Spreading the Love in Japan on Valentine’s Day Without Breaking the Bank
There is a very good article on this website by Kevin Kato that explains the origins and intricacies of Valentine’s Day in Japan, and it’s unique spinoff “White Day”.
Now that you understand how to proceed in Japan if you are living here and want to give gifts to your host family, coworkers, or housemates, or if you are just visiting and want to buy things to take home with you, here are some inexpensive suggestions.
Notebook, 100 yen
Daiso is probably the biggest and most famous 100-yen shop in Japan. Not everything at Daiso is 100 yen, but everything shown here is. Daiso has a huge selection of ingredients and packaging for making and packing your own Valentine’s Day confections. If you don’t want to make your own, or don’t have a kitchen while you are in Japan, there are gift bags and boxes, and some gifts that aren’t candy at all.
Daiso also has a big candy section where you can buy regular Japanese candy. If you are giving the gift to a foreign friend or coworker, or taking it back to give to someone in your country of origin, a fun and unusual valentine would be to fill one of the gift bags or boxes with original Japanese candy and chocolate.
In Japan hand-made sweets are considered a more thoughtful and meaningful gift than something simply purchased. Daiso has everything you could possibly need to show how much you care; melting chocolate in chocolate, vanilla, and strawberry, chocolate molds in every shape, decorating pens, sprinkles, decorative sugar, transfer sheets, cookie cutters, heart-shaped cake tins and every type of packaging you can imagine, from traditional to trendy.
Here is a sampling of what Daiso has on the shelves right now.
Melting chocolate and decorating pens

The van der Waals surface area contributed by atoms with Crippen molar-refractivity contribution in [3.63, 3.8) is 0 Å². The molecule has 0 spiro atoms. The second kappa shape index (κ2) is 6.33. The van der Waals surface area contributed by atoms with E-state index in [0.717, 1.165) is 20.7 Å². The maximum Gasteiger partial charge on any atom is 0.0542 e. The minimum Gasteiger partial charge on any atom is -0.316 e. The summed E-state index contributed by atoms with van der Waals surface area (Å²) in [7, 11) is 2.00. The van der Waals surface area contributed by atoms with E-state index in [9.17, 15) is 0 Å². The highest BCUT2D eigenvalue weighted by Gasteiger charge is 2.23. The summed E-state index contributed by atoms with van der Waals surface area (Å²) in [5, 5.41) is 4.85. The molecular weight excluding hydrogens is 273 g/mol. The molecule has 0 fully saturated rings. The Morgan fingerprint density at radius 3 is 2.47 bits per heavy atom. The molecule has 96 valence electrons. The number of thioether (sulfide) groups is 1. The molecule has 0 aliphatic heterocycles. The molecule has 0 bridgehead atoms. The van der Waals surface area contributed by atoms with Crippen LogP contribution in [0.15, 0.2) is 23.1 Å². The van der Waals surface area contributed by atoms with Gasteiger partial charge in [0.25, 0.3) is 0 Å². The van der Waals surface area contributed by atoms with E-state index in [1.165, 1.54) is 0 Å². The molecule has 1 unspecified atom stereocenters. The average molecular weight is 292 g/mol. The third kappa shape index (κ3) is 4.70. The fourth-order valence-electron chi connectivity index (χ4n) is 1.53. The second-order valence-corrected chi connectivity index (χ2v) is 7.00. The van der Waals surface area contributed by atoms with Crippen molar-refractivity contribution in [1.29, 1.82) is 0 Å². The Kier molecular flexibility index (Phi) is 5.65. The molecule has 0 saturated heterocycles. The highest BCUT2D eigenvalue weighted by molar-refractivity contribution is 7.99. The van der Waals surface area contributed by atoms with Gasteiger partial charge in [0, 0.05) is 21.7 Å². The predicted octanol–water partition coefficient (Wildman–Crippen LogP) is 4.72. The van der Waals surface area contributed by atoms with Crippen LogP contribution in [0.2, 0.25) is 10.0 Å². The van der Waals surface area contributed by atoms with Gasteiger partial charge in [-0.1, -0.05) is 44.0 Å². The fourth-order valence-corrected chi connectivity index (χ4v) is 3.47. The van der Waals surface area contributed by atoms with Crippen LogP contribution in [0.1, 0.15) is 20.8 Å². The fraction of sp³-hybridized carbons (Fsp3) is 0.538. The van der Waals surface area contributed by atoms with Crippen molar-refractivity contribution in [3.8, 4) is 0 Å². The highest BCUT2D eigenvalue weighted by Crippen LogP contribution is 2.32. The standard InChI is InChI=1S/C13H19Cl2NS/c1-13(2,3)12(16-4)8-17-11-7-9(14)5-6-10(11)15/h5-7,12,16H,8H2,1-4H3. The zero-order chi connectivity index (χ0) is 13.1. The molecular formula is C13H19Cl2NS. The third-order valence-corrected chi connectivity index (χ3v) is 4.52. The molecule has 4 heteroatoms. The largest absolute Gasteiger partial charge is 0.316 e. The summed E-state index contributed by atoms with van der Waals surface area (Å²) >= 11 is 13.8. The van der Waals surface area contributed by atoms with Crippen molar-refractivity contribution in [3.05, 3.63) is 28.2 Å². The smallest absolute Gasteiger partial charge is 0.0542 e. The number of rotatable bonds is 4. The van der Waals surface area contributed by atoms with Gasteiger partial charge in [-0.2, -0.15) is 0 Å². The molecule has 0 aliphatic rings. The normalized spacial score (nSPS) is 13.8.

Sprinkles, nuts, and colored sugar
Everything pictured above is from Daiso and is 100 yen plus tax 8 yen=108 yen.
If you don’t have the time or the desire to put something together yourself, or if you like kits that are already put together, hit the grocery store. The things pictured below are all from my local grocery store. The selection is sure to be very similar where you are; Especially with the major chocolate brands like Ghana and Meiji, and the kits by Home Made Cake.
Ghana boxed chocolate bar (89 yen), available at most grocery stores.
Ghana chocolate bars can be given as gifts, or melted and molded.
Home Made Cake Kits
All of the above kits are less than 500 yen and available at most grocery stores in Japan.
Marshmallow Truffettes de France (400 yen)
Rilakuma, (a popular Japanese character) Valentines
Meiji giant chocolate bar 1,000 yen, at most grocery stores
And, finally if you are overwhelmed by all of the options and want a no fail gift, you can’t go wrong with a giant meiji chocolate bar. These are especially good to take back as a souvenir, because meiji is one of Japan’s oldest and most popular brands of chocolate.
Happy Valentine’s Day!!!